Philanthropy should work on putting itself out of business

Indian schoolchildren holds masks with the face of Microsoft founder and philanthropist Bill Gates to mark his 60th birthday, at a school in Chennai on October 28 last year. (AFP/Getty)

Indian schoolchildren holds masks with the face of Microsoft founder and philanthropist Bill Gates to mark his 60th birthday, at a school in Chennai on October 28 last year. (AFP/Getty)

Firstly, let me say that some of my best friends are philanthropists.

Those of you who are queer or black would know that this is a statement commonly made by people to insure themselves against an insult that then follows. And it seems fitting to mention ‘some of my best friends’ because what I am about to say might be taken as insult, but also because I am about to say that philanthropy is itself, all too often, a selfish form of insurance.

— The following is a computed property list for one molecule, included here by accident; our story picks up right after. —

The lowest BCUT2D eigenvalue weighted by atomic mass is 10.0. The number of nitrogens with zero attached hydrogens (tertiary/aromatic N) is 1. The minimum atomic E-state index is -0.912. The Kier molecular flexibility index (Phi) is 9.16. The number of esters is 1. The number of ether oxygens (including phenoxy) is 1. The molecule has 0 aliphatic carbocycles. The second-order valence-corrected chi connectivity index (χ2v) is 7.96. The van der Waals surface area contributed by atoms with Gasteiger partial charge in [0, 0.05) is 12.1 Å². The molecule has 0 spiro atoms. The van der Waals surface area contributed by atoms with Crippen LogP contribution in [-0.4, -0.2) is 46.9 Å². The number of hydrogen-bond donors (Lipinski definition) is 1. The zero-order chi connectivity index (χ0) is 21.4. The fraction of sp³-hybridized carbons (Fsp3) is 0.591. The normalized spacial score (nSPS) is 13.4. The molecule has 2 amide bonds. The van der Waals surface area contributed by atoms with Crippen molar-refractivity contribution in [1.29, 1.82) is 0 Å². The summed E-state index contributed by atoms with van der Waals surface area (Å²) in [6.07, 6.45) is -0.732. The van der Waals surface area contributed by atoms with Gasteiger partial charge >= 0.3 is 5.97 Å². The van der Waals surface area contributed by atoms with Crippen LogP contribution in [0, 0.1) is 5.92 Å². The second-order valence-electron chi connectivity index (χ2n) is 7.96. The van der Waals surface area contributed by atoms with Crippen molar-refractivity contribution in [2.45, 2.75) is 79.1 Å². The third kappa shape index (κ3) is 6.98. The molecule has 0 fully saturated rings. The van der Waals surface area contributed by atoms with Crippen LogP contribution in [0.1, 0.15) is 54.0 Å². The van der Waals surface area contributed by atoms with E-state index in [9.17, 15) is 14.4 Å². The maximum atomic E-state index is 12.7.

As a social phenomenon, managed philanthropic giving – which is what I will focus on – isn’t a product of immaculate conception. It is the outcome of global economic arrangements that have produced the wealthy who are an increasing minority, and the poor, who are all the rest. This structure of human relations and relative resourcing is evident the world over. The accumulation of philanthropic resources is the result of the over-concentration of capital at the top of this economic pyramid, and is therefore a concrete manifestation of the excesses of both wealth and power. As Slovenian philosopher Slavoj Zizek puts it; charity is a basic constituent of the economy of late capitalism.

Against this backdrop, how philanthropic resources are then wielded, operates as social, economic, political and personal insurance. The social and economic dimensions of this are about how philanthropy insures against the demise of an exclusionary system that enables the perpetuation of gross wealth on the one hand, and extreme poverty and suffering on the other.

This is not to say that some people aren’t doing some good with their excesses. But, wouldn’t the devastating consequences of free market fundamentalism be curbed, if and when such excesses weren’t deemed highly desirable and eminently possible in the first instance?